Field down to eight at Rhode Island Amateur
Rhode Island Amateur trophy  <br>(RIGA Photo)</br>
Rhode Island Amateur trophy
(RIGA Photo)

NARRAGANSETT, RI (June 29, 2016) -- Ryan Pelletier won two matches in the Rhode Island Golf Association Amateur Championship on Wednesday to advance to the quarterfinals, then quickly made plans on what he was going to do next. "I'm going to stop by urgent care to get checked out," the former Four-Ball champion said. "I think I’ll be ok."

Playing injured, at times applying an ice pack given to him, Pelletier beat his friend and Four-Ball partner Kyle Hoffman, 3 and 2 at Point Judith to lead the advance.

Pelletier will be joined by an impressive list of quarterfinalists. Others moving are the defending champion Kevin Silva, tourney medalist Eric Marchetti, Junior Champion Davis Chatfield, former Stroke Play winner John Hayes IV, Cameron Andrade, the son of PGA Champions Tour star Billy Andrade, two-time Amateur champ Bobby Leopold and URI player Jason Short.

None of the survivors had quite the same reaction as Pelletier. He was smiling through pain.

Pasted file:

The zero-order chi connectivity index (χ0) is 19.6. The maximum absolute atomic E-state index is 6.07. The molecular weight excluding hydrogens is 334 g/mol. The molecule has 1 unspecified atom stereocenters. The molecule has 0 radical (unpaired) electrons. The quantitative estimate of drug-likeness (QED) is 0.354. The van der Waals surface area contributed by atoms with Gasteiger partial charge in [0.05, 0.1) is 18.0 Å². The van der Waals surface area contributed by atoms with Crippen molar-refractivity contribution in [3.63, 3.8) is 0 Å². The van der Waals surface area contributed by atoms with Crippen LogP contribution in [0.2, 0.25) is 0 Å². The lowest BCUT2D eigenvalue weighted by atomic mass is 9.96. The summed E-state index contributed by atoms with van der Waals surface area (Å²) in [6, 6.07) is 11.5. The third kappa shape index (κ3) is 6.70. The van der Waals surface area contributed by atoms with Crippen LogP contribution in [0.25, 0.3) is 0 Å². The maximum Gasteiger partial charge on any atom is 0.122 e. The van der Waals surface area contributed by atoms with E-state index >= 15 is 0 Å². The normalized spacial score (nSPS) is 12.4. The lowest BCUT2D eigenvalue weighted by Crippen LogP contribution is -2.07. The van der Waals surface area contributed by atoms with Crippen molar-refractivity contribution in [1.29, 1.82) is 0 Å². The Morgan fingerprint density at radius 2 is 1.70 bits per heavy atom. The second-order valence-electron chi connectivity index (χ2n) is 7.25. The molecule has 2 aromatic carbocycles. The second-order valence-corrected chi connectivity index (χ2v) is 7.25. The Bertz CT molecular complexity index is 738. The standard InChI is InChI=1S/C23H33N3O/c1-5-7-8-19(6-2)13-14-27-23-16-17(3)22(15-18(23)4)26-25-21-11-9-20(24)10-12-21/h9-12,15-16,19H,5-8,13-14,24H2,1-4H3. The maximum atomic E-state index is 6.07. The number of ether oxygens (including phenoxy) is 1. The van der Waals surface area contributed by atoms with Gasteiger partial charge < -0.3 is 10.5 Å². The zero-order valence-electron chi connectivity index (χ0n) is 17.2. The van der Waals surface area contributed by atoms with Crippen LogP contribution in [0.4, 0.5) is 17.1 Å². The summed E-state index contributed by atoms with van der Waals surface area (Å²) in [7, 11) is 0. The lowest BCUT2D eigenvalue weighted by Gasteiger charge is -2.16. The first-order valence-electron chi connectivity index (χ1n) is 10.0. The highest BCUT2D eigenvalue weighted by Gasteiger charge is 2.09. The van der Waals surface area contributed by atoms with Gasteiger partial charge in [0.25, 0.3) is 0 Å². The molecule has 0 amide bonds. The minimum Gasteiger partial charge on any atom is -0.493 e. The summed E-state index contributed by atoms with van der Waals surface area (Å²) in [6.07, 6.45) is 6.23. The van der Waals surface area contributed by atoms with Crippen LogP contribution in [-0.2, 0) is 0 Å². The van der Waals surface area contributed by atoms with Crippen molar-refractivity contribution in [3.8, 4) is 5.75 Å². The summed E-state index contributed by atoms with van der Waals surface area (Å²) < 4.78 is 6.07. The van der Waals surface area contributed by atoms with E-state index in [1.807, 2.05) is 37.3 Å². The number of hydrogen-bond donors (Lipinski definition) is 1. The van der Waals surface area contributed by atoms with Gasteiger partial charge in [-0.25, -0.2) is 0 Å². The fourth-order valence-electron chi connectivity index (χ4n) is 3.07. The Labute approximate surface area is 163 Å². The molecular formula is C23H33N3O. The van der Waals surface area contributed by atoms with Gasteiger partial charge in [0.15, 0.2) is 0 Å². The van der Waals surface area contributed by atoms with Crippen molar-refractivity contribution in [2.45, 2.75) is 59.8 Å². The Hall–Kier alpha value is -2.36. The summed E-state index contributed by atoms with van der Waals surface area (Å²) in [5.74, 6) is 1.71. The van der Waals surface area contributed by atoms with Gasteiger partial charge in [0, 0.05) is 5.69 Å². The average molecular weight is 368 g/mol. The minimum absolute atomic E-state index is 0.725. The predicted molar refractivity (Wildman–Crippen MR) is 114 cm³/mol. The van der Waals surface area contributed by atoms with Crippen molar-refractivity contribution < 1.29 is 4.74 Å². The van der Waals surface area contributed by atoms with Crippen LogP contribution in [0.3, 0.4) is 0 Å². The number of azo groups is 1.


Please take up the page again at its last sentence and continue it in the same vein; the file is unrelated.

"I came out of my shot a little bit on the third hole and I felt it," he said of discomfort in his rib area. "Every rip after that it definitely hurt. I don’t know if it’s a rib muscle, ab muscle or what.’’ He told tournament officials what happened and club officials got him some ice to apply between shots."

The match had been a bit different from the start because Pelletier and Hoffman are close friends, have played many times at Pawtucket but never before in a state-wide event. Pelletieer made adjustments because of the pain he was feeling.

"I was trying to ease up a little bit (on full swings)," he said. "I had to change what clubs I hit." The key, he said, was that his short game remained strong, and might have been even better than usual.

"This was too special to drop out,’’ Pelletier said. "I’ve learned when to be nice and when not to be when we play each other." He and Hoffman were even through eight. Pelletier won 9 and 10 with pars then, when Pelletier won 14 with a birdie he was on his way to the quarters.

He will meet the medalist next. Marchetti had to make a clutch 10-foot putt on the 18th hole to get past Moses Brown’s Eli Epstein-Lubow, 1 up, in the first round. He then turned back his URI teammate Seamus Fennelly in the afternoon, 4 and 3, a contest in which Marchetti went even par for the 15 holes.

While there were several dramatic matches, the wildest might have been Andrade’s 2-and-1 decision over Chris DeLucia in the second round. Those two went back and forth in a contest that saw birdies on six of the last 10 holes, including one, the 12th, where both had birds. Only seven of the 17 holes were halved. Andrade never trailed but found himself even when DeLucia won 14 with a par and 15 with a bird.